The Damien Hirst exhibition at Tate Modern offers both a welcome(ish) chance to revisit Hirst’s early work and be reminded that he did start out by making some genuinely challenging and interesting work and a less welcome opportunity to see some of the most extreme art bling one is ever likely to encounter. Most obviously, there’s that skull. For the Love of God has generated so much press it’s not really possible to be all that surprised by it. Nonetheless, it’s a strange experience.
The work is on show in the Turbine Hall rather than as part of the exhibition. This means that what is surely one of the most costly artworks ever made can be seen for free assuming one is prepared to queue. Thankfully, on my visit at least, the queue was quite short. A security guard at the head of the queue was asking people to open their bags and, in theory at least, large bags must be left in the cloakroom. In the room – small and unlit apart from the lighting directed at the work – a few people jostled for position around the glass case containing the skull. The room was quiet; somehow the work and the setting inspired people to speak in whispers.
But what of the work. Well, as to that, I couldn’t quite decide. It’s ludicrous, of course, but it’s also strangely beautiful. But while I know it to be real, I’m not sure that I’d have assumed the stones to be real diamonds without that knowledge. And while it may be beautiful it’s also unavoidably tacky.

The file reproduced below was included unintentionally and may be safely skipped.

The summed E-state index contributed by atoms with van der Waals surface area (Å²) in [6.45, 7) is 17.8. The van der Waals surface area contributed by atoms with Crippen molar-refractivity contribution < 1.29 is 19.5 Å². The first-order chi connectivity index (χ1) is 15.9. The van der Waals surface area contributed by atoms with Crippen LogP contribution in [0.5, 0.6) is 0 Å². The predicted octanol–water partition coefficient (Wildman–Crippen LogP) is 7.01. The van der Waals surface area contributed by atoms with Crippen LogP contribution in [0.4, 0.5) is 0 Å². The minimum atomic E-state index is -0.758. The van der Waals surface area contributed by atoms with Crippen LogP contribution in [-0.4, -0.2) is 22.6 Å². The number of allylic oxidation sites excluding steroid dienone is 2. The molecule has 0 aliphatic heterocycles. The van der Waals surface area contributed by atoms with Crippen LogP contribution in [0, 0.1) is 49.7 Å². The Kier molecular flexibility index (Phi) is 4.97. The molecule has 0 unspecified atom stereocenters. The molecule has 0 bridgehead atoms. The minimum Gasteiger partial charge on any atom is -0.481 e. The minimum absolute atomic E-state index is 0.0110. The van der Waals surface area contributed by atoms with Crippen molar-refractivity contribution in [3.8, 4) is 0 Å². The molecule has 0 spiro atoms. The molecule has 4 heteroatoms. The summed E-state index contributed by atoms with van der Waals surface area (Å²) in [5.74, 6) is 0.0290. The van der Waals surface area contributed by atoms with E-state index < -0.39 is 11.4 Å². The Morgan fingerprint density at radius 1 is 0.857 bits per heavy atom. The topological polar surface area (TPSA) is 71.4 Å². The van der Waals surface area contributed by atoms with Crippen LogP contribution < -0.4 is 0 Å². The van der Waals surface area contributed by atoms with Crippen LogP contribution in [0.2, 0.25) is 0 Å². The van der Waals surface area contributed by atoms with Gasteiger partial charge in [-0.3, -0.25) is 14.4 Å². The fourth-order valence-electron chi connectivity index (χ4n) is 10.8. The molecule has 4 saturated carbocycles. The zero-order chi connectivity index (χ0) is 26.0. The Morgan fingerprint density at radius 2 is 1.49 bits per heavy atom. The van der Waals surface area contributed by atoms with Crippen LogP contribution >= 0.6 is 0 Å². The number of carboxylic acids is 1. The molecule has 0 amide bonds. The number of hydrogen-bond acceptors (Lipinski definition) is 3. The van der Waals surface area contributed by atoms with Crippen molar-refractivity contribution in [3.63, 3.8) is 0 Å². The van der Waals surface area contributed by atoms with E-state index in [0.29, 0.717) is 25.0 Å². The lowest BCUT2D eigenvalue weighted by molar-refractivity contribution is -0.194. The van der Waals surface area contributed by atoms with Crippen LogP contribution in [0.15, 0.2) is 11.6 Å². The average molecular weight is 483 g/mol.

More interestingly though the work speaks of the value of art and of the intricacies of the art market. The work cost an enormous amount to make of course, but the reported price of £50m would make it the most expensive work by a living artist. But of course the art market isn’t that simple. And Hirst is as much a showman and businessman as an artist, and truth is the first casuality of pretty much anything utterly game-changing. So was the skull sold at all? And if so, was Hirst himself the buyer? And, though I do find the art market interesting and weird and worth a certain amount of attention, why should we care?
In the Hirst exhibition there’s one work that above all others made me wince and wonder why no-one ever tells Hirst it’s time to stop and think. Judgement Day is one of the mirror backed cases with row upon row of glass shelves that Hirst has used to good effect in other works, such as Where There’s a Will There’s a Way which Hirst donated to an auction for AIDS charities and which contained the drugs that form the combination therapy that has made such a difference to the life expectancy of those with HIV.
Except that rather than containing drugs, Judgement Day one contains cubic zircona crystals. And the case and mirror are gold. There’s really no excuse for that. This work is pure bling and it really takes tacky to new levels.
Damien Hirst is at Tate Modern until 9 September 2012